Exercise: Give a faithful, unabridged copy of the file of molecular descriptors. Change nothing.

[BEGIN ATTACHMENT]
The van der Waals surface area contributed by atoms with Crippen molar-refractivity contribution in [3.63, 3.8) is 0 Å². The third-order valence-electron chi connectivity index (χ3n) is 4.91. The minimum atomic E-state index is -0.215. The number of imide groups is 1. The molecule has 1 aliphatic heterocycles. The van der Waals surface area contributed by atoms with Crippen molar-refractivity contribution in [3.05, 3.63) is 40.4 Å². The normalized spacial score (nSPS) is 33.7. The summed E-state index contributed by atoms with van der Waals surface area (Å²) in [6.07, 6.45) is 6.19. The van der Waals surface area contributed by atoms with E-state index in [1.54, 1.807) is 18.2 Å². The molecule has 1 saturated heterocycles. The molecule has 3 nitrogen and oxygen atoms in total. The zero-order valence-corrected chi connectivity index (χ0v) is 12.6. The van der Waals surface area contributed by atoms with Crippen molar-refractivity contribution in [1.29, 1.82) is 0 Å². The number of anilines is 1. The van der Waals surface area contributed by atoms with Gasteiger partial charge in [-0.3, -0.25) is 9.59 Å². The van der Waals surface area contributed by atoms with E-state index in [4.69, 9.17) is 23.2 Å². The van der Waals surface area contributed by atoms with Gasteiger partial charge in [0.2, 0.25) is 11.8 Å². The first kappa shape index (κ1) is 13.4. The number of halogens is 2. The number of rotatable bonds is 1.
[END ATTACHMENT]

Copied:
The van der Waals surface area contributed by atoms with Crippen molar-refractivity contribution in [3.63, 3.8) is 0 Å². The third-order valence-electron chi connectivity index (χ3n) is 4.91. The minimum atomic E-state index is -0.215. The number of imide groups is 1. The molecule has 1 aliphatic heterocycles. The van der Waals surface area contributed by atoms with Crippen molar-refractivity contribution in [3.05, 3.63) is 40.4 Å². The normalized spacial score (nSPS) is 33.7. The summed E-state index contributed by atoms with van der Waals surface area (Å²) in [6.07, 6.45) is 6.19. The van der Waals surface area contributed by atoms with E-state index in [1.54, 1.807) is 18.2 Å². The molecule has 1 saturated heterocycles. The molecule has 3 nitrogen and oxygen atoms in total. The zero-order valence-corrected chi connectivity index (χ0v) is 12.6. The van der Waals surface area contributed by atoms with Crippen molar-refractivity contribution in [1.29, 1.82) is 0 Å². The number of anilines is 1. The van der Waals surface area contributed by atoms with Gasteiger partial charge in [-0.3, -0.25) is 9.59 Å². The van der Waals surface area contributed by atoms with E-state index in [4.69, 9.17) is 23.2 Å². The van der Waals surface area contributed by atoms with Gasteiger partial charge in [0.2, 0.25) is 11.8 Å². The first kappa shape index (κ1) is 13.4. The number of halogens is 2. The number of rotatable bonds is 1.